Asian Gambling Big In The USA

August 23, 2006

Internet companies are investing huge sums in addressing the Asian market…but the land casinos have a booming market in the United States.

Associated Press carried a fascinating article on the strength of the US Asian domestic market for gambling at land casinos.

Every day, Foxwoods and nearby rival Mohegan Sun combine to send more than 100 buses to predominantly Asian neighborhoods in Boston and New York, the piece reports. The number of buses doubles on Chinese New Year, and on Thanksgiving and Christmas, which many Asians don’t celebrate.

Foxwoods, the biggest casino in the world based on gambling floor space, estimates that at least one-third of its 40 000 customers each day are Asian. Mohegan Sun says Asian spending makes up a fifth of its business and has increased 12 percent during the first half of this year alone.

The number of Asians in the United States increased by 17 percent between 2000 and 2004, the fastest growth of any ethnic group during that period, according to the U.S. Census Bureau. And few industries have catered to the Asian boom with as much cultural competency as the $75 billion U.S. land gaming industry.

In 2000, Foxwoods, which is run by the Mashantucket Pequot tribe, hired a vice president specifically in charge of Asian marketing. In 2005, Mohegan Sun, owned by the Mohegan tribe, hired an international marketing executive who would target the Asian demographic.

The two casinos seek to attract and retain Asian customers, mainly of Chinese, Vietnamese, Cambodian and Korean descent, by placing ads in ethnic media, providing plenty of restaurants at its casinos that serve Asian food, and sponsoring community activities such as the Boston Dragon Boat Festival, the Toronto Asian Beauty Pageant, and the Southeast Asian Water Festival in Lowell, Mass.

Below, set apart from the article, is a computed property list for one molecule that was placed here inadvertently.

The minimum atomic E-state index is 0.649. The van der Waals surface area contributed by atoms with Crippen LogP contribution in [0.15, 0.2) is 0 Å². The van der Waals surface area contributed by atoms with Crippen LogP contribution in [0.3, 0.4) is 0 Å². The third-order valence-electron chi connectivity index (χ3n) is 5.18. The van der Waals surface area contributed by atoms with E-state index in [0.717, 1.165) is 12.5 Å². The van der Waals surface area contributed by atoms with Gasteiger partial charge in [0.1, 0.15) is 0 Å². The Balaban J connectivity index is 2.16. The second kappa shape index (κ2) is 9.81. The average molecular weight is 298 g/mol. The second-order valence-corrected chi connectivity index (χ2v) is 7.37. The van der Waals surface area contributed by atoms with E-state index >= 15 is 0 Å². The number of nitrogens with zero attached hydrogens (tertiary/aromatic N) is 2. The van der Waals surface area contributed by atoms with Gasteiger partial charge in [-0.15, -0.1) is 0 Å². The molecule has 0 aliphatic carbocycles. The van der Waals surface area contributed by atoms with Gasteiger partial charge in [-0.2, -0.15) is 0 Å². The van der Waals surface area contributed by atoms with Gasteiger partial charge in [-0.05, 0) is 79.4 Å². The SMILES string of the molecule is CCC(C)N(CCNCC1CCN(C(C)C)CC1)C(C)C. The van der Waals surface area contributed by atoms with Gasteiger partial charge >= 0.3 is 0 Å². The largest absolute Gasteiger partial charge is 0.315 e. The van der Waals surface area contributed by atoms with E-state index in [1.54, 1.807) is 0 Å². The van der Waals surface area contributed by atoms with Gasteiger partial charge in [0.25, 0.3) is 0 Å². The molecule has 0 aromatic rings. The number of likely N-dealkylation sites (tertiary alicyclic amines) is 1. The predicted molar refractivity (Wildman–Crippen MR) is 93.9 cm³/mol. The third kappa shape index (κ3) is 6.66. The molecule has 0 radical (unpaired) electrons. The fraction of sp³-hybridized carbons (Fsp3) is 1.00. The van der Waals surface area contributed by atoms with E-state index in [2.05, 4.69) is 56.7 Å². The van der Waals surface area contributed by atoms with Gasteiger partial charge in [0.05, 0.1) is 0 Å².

“Our Asian blood loves to feel the luck,” said Ernie Wu, director of Asian marketing at Foxwoods. “We call it entertainment, we don’t say it’s ‘gambling.”‘

The buses are key to the marketing strategy.

Foxwoods customers pay $10 for round-trip bus fare, but the casino throws in a $12 food coupon and a $40 gambling coupon at no additional cost. Mohegan Sun customers also pay $10 for bus tickets, and receive a $15 meal voucher as well as a $20 betting coupon.

Gambling doesn’t require language skills or a high upfront cost, and casinos including Foxwoods have set up dozens of tables featuring favorite Asian games such as Pai Gow poker, Pai Gow dominoes, Sic Bo and Baccarat.

Next to the popular noodle bar, the entrance to the massive “Asian Pit” at Foxwoods is adorned with carved wooden panels. One of the liveliest sections of the massive casino, the room is teeming with Asian customers. Those who aren’t seated at gaming tables mill about the room to get a look at the hottest action.

And when customers aren’t gambling, there are Asian concerts and shows to keep them occupied. Mohegan Sun has brought superstar singers A-Mei from Taiwan and Sandy Lam from Hong Kong to perform at its 10,000-seat arena.

Asians make up roughly a fifth of the 13,000-person staff at Foxwoods. Wu says dealers know not to touch Asian customers on the shoulder, a sign of bad luck. They don’t say the number four, which in Chinese, sounds similar to the word for death. The casino also has omitted the No. 4 seat at Pai Gow and Baccarat tables, which have numbered seats.

The model of attracting and retaining Asian customers is being watched carefully as casinos reach out to other untapped markets.


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